TESCO and BP have been forced to close petrol stations after running out of fuel.
Deliveries have been impacted by a shortage of HGV lorry drivers in the UK.
BP is reportedly preparing to restrict fuel deliveries to forecourts due to lorry driver shortages.
The oil and gas giant told the government last week that the situation is urgent and "very bad", ITV News said.
BP has “two thirds of normal forecourt stock levels required for smooth operations," head of UK retail Hanna Hofer told the Cabinet Office meeting last Thursday.
She said the level is “declining rapidly” and the company is preparing to restrict deliveries “very soon”.
The company admitted that there were problems with fuel deliveries at some retail sites, which had led to closures.
The Sun understands that tens of forecourts are affected at any one time.
BP, which has 1,200 sites across the UK, is prioritising getting deliveries to motorway service stations.
A BP spokesperson said: "We are experiencing some fuel supply issues at some of our retail sites in the UK and unfortunately have therefore seen a handful of sites temporarily close due to a lack of both unleaded and diesel grades.
"These have been caused by some delays in the supply chain which has been impacted by the industry-wide driver shortages across the UK and there are many actions being taken to address the issue.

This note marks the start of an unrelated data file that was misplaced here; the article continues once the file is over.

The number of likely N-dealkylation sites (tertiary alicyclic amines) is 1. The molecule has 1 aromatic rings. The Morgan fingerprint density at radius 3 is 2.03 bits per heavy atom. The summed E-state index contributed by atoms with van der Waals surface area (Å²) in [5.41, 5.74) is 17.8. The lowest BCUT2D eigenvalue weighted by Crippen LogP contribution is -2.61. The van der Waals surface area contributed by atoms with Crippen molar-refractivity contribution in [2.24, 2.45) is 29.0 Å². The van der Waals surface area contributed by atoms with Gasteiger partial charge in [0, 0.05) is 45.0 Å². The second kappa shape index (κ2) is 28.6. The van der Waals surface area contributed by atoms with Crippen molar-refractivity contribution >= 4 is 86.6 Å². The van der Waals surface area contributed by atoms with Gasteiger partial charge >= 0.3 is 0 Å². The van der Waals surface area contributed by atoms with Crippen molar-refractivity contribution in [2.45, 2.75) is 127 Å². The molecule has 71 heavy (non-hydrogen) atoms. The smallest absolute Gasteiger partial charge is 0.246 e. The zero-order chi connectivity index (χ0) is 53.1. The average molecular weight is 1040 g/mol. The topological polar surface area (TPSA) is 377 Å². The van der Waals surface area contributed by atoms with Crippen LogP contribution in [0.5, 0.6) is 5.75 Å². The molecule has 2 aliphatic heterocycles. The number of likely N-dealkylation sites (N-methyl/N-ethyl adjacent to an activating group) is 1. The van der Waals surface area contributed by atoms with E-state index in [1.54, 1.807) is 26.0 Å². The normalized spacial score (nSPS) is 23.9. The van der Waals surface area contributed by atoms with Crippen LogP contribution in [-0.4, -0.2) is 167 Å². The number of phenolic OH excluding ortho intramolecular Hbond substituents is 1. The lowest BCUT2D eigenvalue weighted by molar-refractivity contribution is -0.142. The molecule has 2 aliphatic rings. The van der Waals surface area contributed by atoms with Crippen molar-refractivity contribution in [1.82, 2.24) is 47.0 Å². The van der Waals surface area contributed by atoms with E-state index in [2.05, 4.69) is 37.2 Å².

"We continue to work with our haulier supplier to minimise any future disruption and to ensure efficient and effective deliveries to serve our customers.
"We apologise for any inconvenience caused.”
A small number of Tesco petrol stations are also closed.
There have been reports of Tesco petrol stations closing or running out of fuel in Dorset, the Isle of Wight and Devon.
ExxonMobil, which operates Esso, confirmed a "small number" of its 200 Tesco Alliance sites were affected.
A spokesperson said: "We are working closely with all parties in our distribution network to optimise supplies and minimise any inconvenience to customers. We apologise to our customers for any inconvenience.”
The Sun has contacted Tesco for comment.
The firms are the latest to be affected by the shortage of lorry drivers in the UK, although so far the focus has been on shops and restaurants.
The Road Haulage Association and Logistics UK estimate that there is a shortfall of between 75,000 and 100,000 HGV drivers.
A reduction of HGV testing during lockdown, an increase in the number of drivers retiring and EU nationals returning home have contributed to the shortage.
We reported yesterday that Tesco has warned the government that there could be panic buying this Christmas if the supply chain crisis isn't resolved.
Earlier this month Morrisons boss David Potts said food prices could rise due to the lorry driver issues.
The Food and Drink Federation also said that the UK could face a Christmas crisis if there is any more disruption to supply chains.
Lorry drivers have been offered up to £70k-a-year and £2,000 joining bonuses as firms try to plug the gap.
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